Tuesday, June 10, 2014


I started a series of books last June to document plants found in my area of Colorado. Using the eco print process, leaves gathered from my daily walks, my garden and donations from neighbors, I have learned so much about the native and introduced plants of this high desert-foothills region of the Rocky mountains. I created 4 books:  Book 1, June JUNE JULY AUGUST; Book 2, SEPTEMBER OCTOBER NOVEMBER; Book 3, DECEMBER JANUARY FEBRUARY; Book 4, MARCH APRIL MAY. The first 2 books show a range of pigment changes as the seasons, as well as the leaf pigments, change. For book 3, I manipulated the colors obtained by using an iron mordant (rusty bits in a vinegar and water solution) and the iron rich spring water of a natural spring in Manitou. Manipulations were also done with the last and most current book. Spring comes late to the Rocky mountains so there was little to print with until well into April so I sprinkled papers with cochineal powder to give them some oomph.

DECEMBER JANUARY FEBRUARY (honey locust seed pod, juniper berries)


The pale prints against the white background reminds me of the first bursts of color coming through snow. And the dash of cochineal is the color of my peonies which sadly don't print.

Back Cover

open book with flags*

Inside front cover--orange is threadleaf coreopsis

teal green squiggles--lavender blue iris
Rocky Mountain Juniper splashed with Cochineal

Chokecherry and Willows

"Crimson King" Norway Maple, Peach Leaf Willow, Coreopsis, Dwarf Barberry

Plants used for Book 4:  Threadleaf Coreopsis, Peach Leaf Willow, Fennel, Norway Maple, Chokecherry, Salvia, Plains Cottonwood, Lanceleaf Cottonwood, Aspen, Silver maple, Crapapple leaf and blossom, Rocky Mountain Juniper, Pansy, Grape Hyacinth, Iris(not sure of what type; a lavender blue color from a dear friend)

Now I begin again. This time using silk fabric and a different book format.
* flags were mordanted with alum; cover papers were unmordanted

Thursday, March 13, 2014


In February we had  a few days of rapid fire snow storms. I shoveled four days in one week (which is a lot for my part of Colorado). I decided to collect some in pots and buckets, and melted enough for a red cabbage dyeing session. Sounds like  a lot of trouble, but it was worth it to me because I wanted to see the difference between it and our tap water which is actually derived from snow in the mountains right above my town. I've always heard that our water is very pure because we are so close to the source. It's not traveling great distances or treated extensively. Unfortunately, I cannot find my swatches from the tap water dye bath so I don't have a photograph, but I can tell you there was very little difference between the tap and the snow, which is what I expected.. Here is a photo of the fabric pieces dyed using melted snow. I tried 3 different kinds of silk and vintage cotton and washed the fabric after dyeing. Lost some color but this is what I was left with. I also left swatches of the snow dye in my light filled sunroom for 2 weeks. Those swatches are on the bottom half of the photo. Not much difference. It will be interesting to see the changes given more time as I already know that red cabbage isn't very lightfast. But depending on how one uses the fabric and how much light it will be exposed to, it can still be a good source of coloring cloth.  And as India Flint says, you can always re-dye the cloth.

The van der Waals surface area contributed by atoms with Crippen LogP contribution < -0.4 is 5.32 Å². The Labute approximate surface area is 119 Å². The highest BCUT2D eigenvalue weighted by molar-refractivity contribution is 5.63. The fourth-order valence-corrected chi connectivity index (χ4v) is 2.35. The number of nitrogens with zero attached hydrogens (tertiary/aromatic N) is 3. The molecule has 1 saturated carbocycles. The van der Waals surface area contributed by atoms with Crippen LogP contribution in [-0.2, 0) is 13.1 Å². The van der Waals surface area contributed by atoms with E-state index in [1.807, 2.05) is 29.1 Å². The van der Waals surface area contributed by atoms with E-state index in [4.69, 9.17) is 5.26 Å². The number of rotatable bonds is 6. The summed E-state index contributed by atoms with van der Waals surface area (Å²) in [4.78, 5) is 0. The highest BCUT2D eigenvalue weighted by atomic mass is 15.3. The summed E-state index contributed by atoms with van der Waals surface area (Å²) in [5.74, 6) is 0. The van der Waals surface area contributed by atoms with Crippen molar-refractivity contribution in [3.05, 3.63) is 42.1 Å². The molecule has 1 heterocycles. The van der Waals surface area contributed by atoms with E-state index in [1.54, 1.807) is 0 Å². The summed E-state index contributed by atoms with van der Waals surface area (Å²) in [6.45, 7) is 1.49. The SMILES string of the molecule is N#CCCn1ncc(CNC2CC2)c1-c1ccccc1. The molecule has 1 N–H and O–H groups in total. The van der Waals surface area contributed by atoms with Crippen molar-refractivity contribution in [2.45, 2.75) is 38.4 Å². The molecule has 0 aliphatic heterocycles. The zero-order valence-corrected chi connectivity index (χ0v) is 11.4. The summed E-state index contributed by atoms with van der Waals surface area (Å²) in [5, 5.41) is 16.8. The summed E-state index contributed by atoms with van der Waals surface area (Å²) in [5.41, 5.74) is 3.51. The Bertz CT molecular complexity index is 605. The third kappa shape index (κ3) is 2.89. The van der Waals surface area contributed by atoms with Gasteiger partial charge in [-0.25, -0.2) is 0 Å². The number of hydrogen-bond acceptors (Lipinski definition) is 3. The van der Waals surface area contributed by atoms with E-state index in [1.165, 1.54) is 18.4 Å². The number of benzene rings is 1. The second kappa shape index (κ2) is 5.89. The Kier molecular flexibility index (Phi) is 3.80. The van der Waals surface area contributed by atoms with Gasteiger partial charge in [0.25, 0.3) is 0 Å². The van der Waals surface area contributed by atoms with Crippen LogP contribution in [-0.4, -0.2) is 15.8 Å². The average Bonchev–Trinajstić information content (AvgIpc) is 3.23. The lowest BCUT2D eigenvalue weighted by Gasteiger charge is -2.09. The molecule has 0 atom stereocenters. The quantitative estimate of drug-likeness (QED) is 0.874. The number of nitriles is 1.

Then I tried water from 2 of the many mineral springs in Manitou. All of spring waters are alkaline in nature and the pigments in red cabbage are very reactive to alkalinity, so I used water from the springs with the lowest alkalinity. Results were striking, as seen in the photo below. Cabbage and water immediately turned this teal green color. Only the vintage cotton mordanted with alum picked up an appreciable amount of pigment. Silks and wool felt picked up little if any pigment. So I am still trying to figure out what happened here. Did the alkalinity and presence of other minerals destroy or make the pigment unavailable? Did the alum help the cotton pickup what little pigment might be available?